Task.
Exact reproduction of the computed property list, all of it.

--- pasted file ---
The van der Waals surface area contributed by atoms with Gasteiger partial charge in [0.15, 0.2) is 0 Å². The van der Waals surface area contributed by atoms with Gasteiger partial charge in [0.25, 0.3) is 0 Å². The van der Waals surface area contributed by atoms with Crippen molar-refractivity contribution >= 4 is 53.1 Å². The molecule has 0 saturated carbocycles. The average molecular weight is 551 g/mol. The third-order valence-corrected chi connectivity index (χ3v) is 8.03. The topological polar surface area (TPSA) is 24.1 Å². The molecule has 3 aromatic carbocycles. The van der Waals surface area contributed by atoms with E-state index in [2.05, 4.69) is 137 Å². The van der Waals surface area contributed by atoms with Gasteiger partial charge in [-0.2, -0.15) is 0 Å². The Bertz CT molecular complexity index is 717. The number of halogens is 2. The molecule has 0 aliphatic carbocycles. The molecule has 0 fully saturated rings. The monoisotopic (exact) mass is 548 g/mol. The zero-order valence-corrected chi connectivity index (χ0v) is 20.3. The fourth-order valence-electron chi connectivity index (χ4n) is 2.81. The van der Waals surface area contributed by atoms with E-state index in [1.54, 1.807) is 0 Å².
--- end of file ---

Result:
The van der Waals surface area contributed by atoms with Gasteiger partial charge in [0.15, 0.2) is 0 Å². The van der Waals surface area contributed by atoms with Gasteiger partial charge in [0.25, 0.3) is 0 Å². The van der Waals surface area contributed by atoms with Crippen molar-refractivity contribution >= 4 is 53.1 Å². The molecule has 0 saturated carbocycles. The average molecular weight is 551 g/mol. The third-order valence-corrected chi connectivity index (χ3v) is 8.03. The topological polar surface area (TPSA) is 24.1 Å². The molecule has 3 aromatic carbocycles. The van der Waals surface area contributed by atoms with E-state index in [2.05, 4.69) is 137 Å². The van der Waals surface area contributed by atoms with Gasteiger partial charge in [-0.2, -0.15) is 0 Å². The Bertz CT molecular complexity index is 717. The number of halogens is 2. The molecule has 0 aliphatic carbocycles. The molecule has 0 fully saturated rings. The monoisotopic (exact) mass is 548 g/mol. The zero-order valence-corrected chi connectivity index (χ0v) is 20.3. The fourth-order valence-electron chi connectivity index (χ4n) is 2.81. The van der Waals surface area contributed by atoms with E-state index in [1.54, 1.807) is 0 Å².